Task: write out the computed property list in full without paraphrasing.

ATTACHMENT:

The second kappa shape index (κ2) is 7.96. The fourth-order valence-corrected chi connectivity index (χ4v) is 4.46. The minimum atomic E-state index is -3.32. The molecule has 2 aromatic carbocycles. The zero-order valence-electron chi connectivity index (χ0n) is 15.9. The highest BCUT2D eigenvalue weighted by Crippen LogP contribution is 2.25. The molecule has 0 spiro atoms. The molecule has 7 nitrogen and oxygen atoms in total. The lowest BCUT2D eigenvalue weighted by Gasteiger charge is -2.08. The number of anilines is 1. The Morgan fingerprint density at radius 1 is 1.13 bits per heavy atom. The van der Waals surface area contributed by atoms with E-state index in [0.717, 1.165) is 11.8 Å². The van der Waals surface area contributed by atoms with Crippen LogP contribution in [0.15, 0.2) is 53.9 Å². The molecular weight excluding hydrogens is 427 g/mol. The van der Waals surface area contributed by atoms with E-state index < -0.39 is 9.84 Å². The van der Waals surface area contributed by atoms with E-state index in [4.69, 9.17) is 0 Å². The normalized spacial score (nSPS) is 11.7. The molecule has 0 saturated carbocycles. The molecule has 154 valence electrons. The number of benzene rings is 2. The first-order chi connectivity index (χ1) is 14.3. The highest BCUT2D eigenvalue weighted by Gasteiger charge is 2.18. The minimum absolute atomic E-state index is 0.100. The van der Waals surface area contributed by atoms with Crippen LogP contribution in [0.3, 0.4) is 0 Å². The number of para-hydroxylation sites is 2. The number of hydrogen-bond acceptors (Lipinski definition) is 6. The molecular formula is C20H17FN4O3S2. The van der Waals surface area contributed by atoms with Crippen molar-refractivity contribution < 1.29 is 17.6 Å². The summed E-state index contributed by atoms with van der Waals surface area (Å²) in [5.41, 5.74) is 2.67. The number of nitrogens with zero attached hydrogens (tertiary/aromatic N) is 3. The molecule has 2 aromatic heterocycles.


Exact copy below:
The second kappa shape index (κ2) is 7.96. The fourth-order valence-corrected chi connectivity index (χ4v) is 4.46. The minimum atomic E-state index is -3.32. The molecule has 2 aromatic carbocycles. The zero-order valence-electron chi connectivity index (χ0n) is 15.9. The highest BCUT2D eigenvalue weighted by Crippen LogP contribution is 2.25. The molecule has 0 spiro atoms. The molecule has 7 nitrogen and oxygen atoms in total. The lowest BCUT2D eigenvalue weighted by Gasteiger charge is -2.08. The number of anilines is 1. The Morgan fingerprint density at radius 1 is 1.13 bits per heavy atom. The van der Waals surface area contributed by atoms with E-state index in [0.717, 1.165) is 11.8 Å². The van der Waals surface area contributed by atoms with Crippen LogP contribution in [0.15, 0.2) is 53.9 Å². The molecular weight excluding hydrogens is 427 g/mol. The van der Waals surface area contributed by atoms with E-state index < -0.39 is 9.84 Å². The van der Waals surface area contributed by atoms with E-state index in [4.69, 9.17) is 0 Å². The normalized spacial score (nSPS) is 11.7. The molecule has 0 saturated carbocycles. The molecule has 154 valence electrons. The number of benzene rings is 2. The first-order chi connectivity index (χ1) is 14.3. The highest BCUT2D eigenvalue weighted by Gasteiger charge is 2.18. The minimum absolute atomic E-state index is 0.100. The van der Waals surface area contributed by atoms with Crippen LogP contribution in [0.3, 0.4) is 0 Å². The number of para-hydroxylation sites is 2. The number of hydrogen-bond acceptors (Lipinski definition) is 6. The molecular formula is C20H17FN4O3S2. The van der Waals surface area contributed by atoms with Crippen molar-refractivity contribution < 1.29 is 17.6 Å². The summed E-state index contributed by atoms with van der Waals surface area (Å²) in [5.41, 5.74) is 2.67. The number of nitrogens with zero attached hydrogens (tertiary/aromatic N) is 3. The molecule has 2 aromatic heterocycles.